AHH: As an artist though, how does it feel to do such great tracks, and realize that only a few thousand will ever hear them? The Sad Clown series was amazing stuff.

Slug: I don’t know if I can really, fairly, answer that, because of the type of artist I am. I make a lot of music that nobody’s ever gonna hear. Me and ANT recorded so many songs that will never be released that doing stuff like that insured that some of these songs that probably won’t make a record, still get out there. Because they aren’t the most beautiful children ever made. They might be the retarded, ugly kid with the hockey helmet on, beating his face into the furnace, it still is one of my kids. It still is something that I’m proud of even if it ain’t as cute as everybody else’s kid. It’s just a matter of making too much shit.

AHH: But you need to do that to live.

Slug: Yeah, even if I wasn’t doing this for a living, it would still be him on Sundays doing goofy little four-track songs just to make each other laugh. I don’t want to be one of those guys saying, “I need this to survive or my heart will die blah blah blah.” It ain’t on no gay shit like that, it’s more like this is what I do to have fun. This is my hobby at the same time it’s my career at the same time, I’ve been able to stay true to one thing for roughly twenty two years now. Shit man, I know people who can’t even stay true to a pair of shoes for a week.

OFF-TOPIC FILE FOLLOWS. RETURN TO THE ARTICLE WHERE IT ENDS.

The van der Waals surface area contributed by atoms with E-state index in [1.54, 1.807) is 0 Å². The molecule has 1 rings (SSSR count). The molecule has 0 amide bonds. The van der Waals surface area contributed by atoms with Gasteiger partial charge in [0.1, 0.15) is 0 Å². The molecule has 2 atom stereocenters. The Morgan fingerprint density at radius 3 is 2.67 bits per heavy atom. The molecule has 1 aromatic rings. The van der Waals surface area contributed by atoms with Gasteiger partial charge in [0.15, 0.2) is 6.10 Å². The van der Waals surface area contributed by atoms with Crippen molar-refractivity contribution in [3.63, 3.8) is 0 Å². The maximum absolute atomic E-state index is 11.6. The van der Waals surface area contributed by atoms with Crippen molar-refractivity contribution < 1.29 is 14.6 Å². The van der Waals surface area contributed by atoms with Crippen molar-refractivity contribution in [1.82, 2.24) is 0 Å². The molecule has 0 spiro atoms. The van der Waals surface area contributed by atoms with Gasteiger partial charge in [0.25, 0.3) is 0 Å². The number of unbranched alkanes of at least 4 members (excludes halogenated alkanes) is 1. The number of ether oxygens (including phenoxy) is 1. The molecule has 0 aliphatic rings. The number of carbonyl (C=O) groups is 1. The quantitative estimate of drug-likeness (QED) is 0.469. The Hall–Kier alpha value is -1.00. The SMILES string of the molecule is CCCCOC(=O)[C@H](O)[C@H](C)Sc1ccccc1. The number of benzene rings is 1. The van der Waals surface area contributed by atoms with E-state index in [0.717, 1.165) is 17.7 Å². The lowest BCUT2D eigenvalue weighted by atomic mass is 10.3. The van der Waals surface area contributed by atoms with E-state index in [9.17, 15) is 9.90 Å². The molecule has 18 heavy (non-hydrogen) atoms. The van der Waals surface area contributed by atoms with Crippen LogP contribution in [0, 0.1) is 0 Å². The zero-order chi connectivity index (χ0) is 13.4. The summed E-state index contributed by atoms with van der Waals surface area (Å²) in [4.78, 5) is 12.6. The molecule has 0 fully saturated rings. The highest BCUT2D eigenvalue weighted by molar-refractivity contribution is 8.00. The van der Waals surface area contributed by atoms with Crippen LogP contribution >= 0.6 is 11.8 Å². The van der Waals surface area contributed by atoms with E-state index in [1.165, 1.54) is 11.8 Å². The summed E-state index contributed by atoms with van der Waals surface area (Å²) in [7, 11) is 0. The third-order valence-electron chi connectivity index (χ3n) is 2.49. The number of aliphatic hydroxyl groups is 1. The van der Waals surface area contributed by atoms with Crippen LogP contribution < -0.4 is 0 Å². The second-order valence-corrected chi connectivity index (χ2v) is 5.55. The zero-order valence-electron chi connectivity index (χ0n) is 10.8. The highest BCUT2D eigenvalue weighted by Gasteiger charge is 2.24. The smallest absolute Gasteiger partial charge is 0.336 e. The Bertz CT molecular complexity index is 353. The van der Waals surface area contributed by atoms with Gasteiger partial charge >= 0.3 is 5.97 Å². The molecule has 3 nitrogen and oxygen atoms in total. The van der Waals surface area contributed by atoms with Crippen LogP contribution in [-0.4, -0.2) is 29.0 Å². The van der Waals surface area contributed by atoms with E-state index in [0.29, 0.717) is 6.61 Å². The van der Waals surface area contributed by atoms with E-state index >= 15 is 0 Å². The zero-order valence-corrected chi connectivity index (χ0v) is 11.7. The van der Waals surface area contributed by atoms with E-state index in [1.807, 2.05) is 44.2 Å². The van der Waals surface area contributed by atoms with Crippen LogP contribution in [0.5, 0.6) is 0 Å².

AHH: Poetry is real prevalent in your content and delivery. What role does formal poetry play in your life?

Slug: Absolutely none. A lot of times I will shy away from people using that word around me. Because I didn’t pay those dues. I didn’t study that shit. I don’t even really care about it. I mean, I get books that girls give me that I don’t ever read full of T.S. Eliot. I’m not trying to diss it, it’s beautiful shit. And when I do see a spoken artist rip it, I feel it completely. But I didn’t pay those dues so I won’t claim that title. I don’t want some poet claiming to be a fuckin’ MC if he didn’t ever have to pay those dues.

AHH: On your first album you did a really meaningful track called, “Multiples.” In it, you mention “finding love and happiness inside of a mix tape.” How true was that for your life then, and now?

Slug: It still holds true to the present. I’m still a headphone freak. If there’s nobody around, I’m wearing headphones period. I sleep with the damn things on and wake up with the chord in my mouth. It holds true. I’m a person that depends on listening to other people’s music in order just to keep myself balanced. I guess it’s still holds true. That’s funny, because I haven’t really given that much thought in a long time.